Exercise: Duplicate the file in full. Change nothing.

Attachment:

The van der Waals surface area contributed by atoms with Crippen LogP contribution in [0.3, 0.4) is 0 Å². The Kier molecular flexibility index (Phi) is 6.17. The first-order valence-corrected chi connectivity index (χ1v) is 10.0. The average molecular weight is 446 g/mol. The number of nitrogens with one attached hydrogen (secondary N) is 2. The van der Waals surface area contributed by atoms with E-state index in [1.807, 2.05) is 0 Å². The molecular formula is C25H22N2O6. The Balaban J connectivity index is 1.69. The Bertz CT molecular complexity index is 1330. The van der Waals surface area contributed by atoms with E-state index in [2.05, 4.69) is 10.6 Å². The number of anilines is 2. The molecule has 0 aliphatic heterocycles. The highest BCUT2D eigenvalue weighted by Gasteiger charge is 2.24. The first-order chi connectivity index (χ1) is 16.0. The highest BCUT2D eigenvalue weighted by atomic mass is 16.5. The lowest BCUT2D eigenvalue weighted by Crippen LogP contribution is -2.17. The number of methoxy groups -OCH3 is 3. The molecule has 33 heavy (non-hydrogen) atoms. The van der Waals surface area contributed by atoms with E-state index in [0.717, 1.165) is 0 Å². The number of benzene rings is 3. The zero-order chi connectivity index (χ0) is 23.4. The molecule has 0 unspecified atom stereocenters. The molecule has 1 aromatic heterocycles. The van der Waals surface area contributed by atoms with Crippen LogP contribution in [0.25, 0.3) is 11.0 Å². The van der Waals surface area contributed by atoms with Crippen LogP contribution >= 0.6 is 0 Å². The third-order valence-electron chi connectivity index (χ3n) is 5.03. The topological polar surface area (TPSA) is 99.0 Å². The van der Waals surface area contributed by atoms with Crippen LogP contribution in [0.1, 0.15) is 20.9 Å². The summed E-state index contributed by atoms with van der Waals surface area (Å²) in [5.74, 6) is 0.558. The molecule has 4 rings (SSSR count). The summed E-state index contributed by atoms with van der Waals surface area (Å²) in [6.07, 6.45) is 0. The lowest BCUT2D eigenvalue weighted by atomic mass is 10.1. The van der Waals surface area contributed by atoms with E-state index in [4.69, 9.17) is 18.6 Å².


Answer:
The van der Waals surface area contributed by atoms with Crippen LogP contribution in [0.3, 0.4) is 0 Å². The Kier molecular flexibility index (Phi) is 6.17. The first-order valence-corrected chi connectivity index (χ1v) is 10.0. The average molecular weight is 446 g/mol. The number of nitrogens with one attached hydrogen (secondary N) is 2. The van der Waals surface area contributed by atoms with E-state index in [1.807, 2.05) is 0 Å². The molecular formula is C25H22N2O6. The Balaban J connectivity index is 1.69. The Bertz CT molecular complexity index is 1330. The van der Waals surface area contributed by atoms with E-state index in [2.05, 4.69) is 10.6 Å². The number of anilines is 2. The molecule has 0 aliphatic heterocycles. The highest BCUT2D eigenvalue weighted by Gasteiger charge is 2.24. The first-order chi connectivity index (χ1) is 16.0. The highest BCUT2D eigenvalue weighted by atomic mass is 16.5. The lowest BCUT2D eigenvalue weighted by Crippen LogP contribution is -2.17. The number of methoxy groups -OCH3 is 3. The molecule has 33 heavy (non-hydrogen) atoms. The van der Waals surface area contributed by atoms with E-state index in [0.717, 1.165) is 0 Å². The number of benzene rings is 3. The zero-order chi connectivity index (χ0) is 23.4. The molecule has 0 unspecified atom stereocenters. The molecule has 1 aromatic heterocycles. The van der Waals surface area contributed by atoms with Crippen LogP contribution in [0.25, 0.3) is 11.0 Å². The van der Waals surface area contributed by atoms with Crippen LogP contribution >= 0.6 is 0 Å². The third-order valence-electron chi connectivity index (χ3n) is 5.03. The topological polar surface area (TPSA) is 99.0 Å². The van der Waals surface area contributed by atoms with Crippen LogP contribution in [0.1, 0.15) is 20.9 Å². The summed E-state index contributed by atoms with van der Waals surface area (Å²) in [5.74, 6) is 0.558. The molecule has 4 rings (SSSR count). The summed E-state index contributed by atoms with van der Waals surface area (Å²) in [6.07, 6.45) is 0. The lowest BCUT2D eigenvalue weighted by atomic mass is 10.1. The van der Waals surface area contributed by atoms with E-state index in [4.69, 9.17) is 18.6 Å².